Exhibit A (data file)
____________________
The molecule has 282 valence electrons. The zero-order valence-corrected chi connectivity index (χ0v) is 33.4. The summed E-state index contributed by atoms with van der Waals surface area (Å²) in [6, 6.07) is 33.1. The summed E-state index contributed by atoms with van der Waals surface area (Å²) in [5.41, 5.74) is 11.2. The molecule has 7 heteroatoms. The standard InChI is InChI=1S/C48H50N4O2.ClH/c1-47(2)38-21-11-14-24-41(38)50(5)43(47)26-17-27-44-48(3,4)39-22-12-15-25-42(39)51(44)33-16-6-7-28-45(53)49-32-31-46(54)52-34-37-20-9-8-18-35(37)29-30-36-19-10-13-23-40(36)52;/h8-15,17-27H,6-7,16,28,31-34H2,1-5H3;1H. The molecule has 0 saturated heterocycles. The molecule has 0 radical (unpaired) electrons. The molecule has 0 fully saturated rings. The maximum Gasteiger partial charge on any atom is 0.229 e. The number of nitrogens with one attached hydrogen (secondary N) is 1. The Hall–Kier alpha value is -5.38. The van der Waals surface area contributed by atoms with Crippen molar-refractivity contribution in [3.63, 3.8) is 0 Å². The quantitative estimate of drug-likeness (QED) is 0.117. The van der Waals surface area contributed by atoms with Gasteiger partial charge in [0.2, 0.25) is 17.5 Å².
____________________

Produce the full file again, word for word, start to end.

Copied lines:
The molecule has 282 valence electrons. The zero-order valence-corrected chi connectivity index (χ0v) is 33.4. The summed E-state index contributed by atoms with van der Waals surface area (Å²) in [6, 6.07) is 33.1. The summed E-state index contributed by atoms with van der Waals surface area (Å²) in [5.41, 5.74) is 11.2. The molecule has 7 heteroatoms. The standard InChI is InChI=1S/C48H50N4O2.ClH/c1-47(2)38-21-11-14-24-41(38)50(5)43(47)26-17-27-44-48(3,4)39-22-12-15-25-42(39)51(44)33-16-6-7-28-45(53)49-32-31-46(54)52-34-37-20-9-8-18-35(37)29-30-36-19-10-13-23-40(36)52;/h8-15,17-27H,6-7,16,28,31-34H2,1-5H3;1H. The molecule has 0 saturated heterocycles. The molecule has 0 radical (unpaired) electrons. The molecule has 0 fully saturated rings. The maximum Gasteiger partial charge on any atom is 0.229 e. The number of nitrogens with one attached hydrogen (secondary N) is 1. The Hall–Kier alpha value is -5.38. The van der Waals surface area contributed by atoms with Crippen molar-refractivity contribution in [3.63, 3.8) is 0 Å². The quantitative estimate of drug-likeness (QED) is 0.117. The van der Waals surface area contributed by atoms with Gasteiger partial charge in [0.2, 0.25) is 17.5 Å².